Lost Horse Loop (Joshua Tree National Park)
The Lost Horse Mine, one of the more successful gold mines in the area, is a popular Joshua Tree attraction. It can be reached with a moderate 4 mile out and back hike, but it’s worth allowing extra time and energy to hike the entire loop trail, adding challenge and scenic variety. Keep in mind however that this area is only open from sunrise to sunset. The trail head sign indicates the distance is 6.2 miles, but it is closer to seven if you make the extra trip to the mine.
The loop can be hike in either direction, but you might want to consider hiking clockwise, which will bring you to the mine more quickly, allowing you to shorten the hike if necessary. From the parking area, follow the signed trail uphill. As you ascend you get good views of San Gorgonio to the west. A mile of moderate climbing brings you to a saddle with a view of Ryan Mountain and it’s surrounding plains. The trail dips briefly, makes a wide semi-circular curve and the mine comes into view on the opposite ridge.
A short spur heads left, leading up a switchback to the Lost Horse Mine. Unfortunately the stamp mill is fenced off but you can still enjoy a panoramic view of the desert and read about the history of the mine, including how it got its name.
From the mine, retrace your steps back down to the loop trail. Continue climbing to a saddle where you can enjoy an excellent view to the east. Malapai Hill stands above the wide expanse.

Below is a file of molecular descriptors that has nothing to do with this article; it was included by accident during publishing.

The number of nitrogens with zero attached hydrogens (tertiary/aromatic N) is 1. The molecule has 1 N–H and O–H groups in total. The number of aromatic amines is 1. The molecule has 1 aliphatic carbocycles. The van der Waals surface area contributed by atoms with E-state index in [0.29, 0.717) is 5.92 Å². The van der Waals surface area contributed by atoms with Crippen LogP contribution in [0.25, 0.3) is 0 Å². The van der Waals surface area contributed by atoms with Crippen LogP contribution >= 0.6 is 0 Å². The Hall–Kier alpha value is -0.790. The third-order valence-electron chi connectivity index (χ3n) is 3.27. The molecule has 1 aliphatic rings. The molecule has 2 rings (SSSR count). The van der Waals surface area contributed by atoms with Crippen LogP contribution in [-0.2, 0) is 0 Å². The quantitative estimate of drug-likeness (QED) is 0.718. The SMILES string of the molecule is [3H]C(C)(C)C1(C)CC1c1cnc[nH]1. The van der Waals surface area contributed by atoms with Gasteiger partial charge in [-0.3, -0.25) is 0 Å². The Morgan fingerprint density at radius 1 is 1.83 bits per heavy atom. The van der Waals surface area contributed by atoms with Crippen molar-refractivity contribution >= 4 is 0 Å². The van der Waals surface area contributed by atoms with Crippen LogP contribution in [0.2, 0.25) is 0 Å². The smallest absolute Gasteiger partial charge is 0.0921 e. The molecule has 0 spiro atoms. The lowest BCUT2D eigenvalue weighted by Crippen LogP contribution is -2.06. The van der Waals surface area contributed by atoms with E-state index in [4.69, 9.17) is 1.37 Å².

Here, the trail drops steeply and dramatically into a wash. Even as you appreciate the panorama, make sure you respect the steep and sometimes loose trail. You pass by two filled in shafts that mark the site of Lang Mine and then the trail reaches a saddle. A brief descent brings you to a tall cairn with abandoned metal equipment strewn beneath it. This is the former site of Optimist Mine; it is the approximate halfway point (although if you are hiking clockwise you will already have done the majority of the climbing by now).
Continue your moderate ascent to the top of a ridge where you can see the Santa Rosas, San Jacintos and San Bernardinos (about 4 miles from the start). The remainder of the hike is a gradual descent in and out of various washes, passing Joshua trees of many shapes and sizes. The trail is never difficult to follow; the few places where it becomes at all ambiguous are well signed. At about 6.2 miles, keep an eye out for something that may seem like a contradiction of terms: a shade Joshua Tree, whose branches spread out enough to actually provide some shelter.
At 6.7 miles, just before the dirt road, a side trail branches off to the right. Take it 0.2 miles to the parking lot, completing the loop. If you got off to an early start don’t be surprised if the lot is considerably more packed; on busy days, latecomers may likely have to park farther down on the dirt road.
Text and photography copyright 2015 by David W. Lockeretz, all rights reserved. Information and opinions provided are kept current to the best of the author’s ability. All readers hike at their own risk, and should be aware of the possible dangers of hiking, walking and other outdoor activities. By reading this, you agree not to hold the author or publisher of the content on this web site responsible for any injuries or inconveniences that may result from hiking on this trail. Check the informational links provided for up to date trail condition information.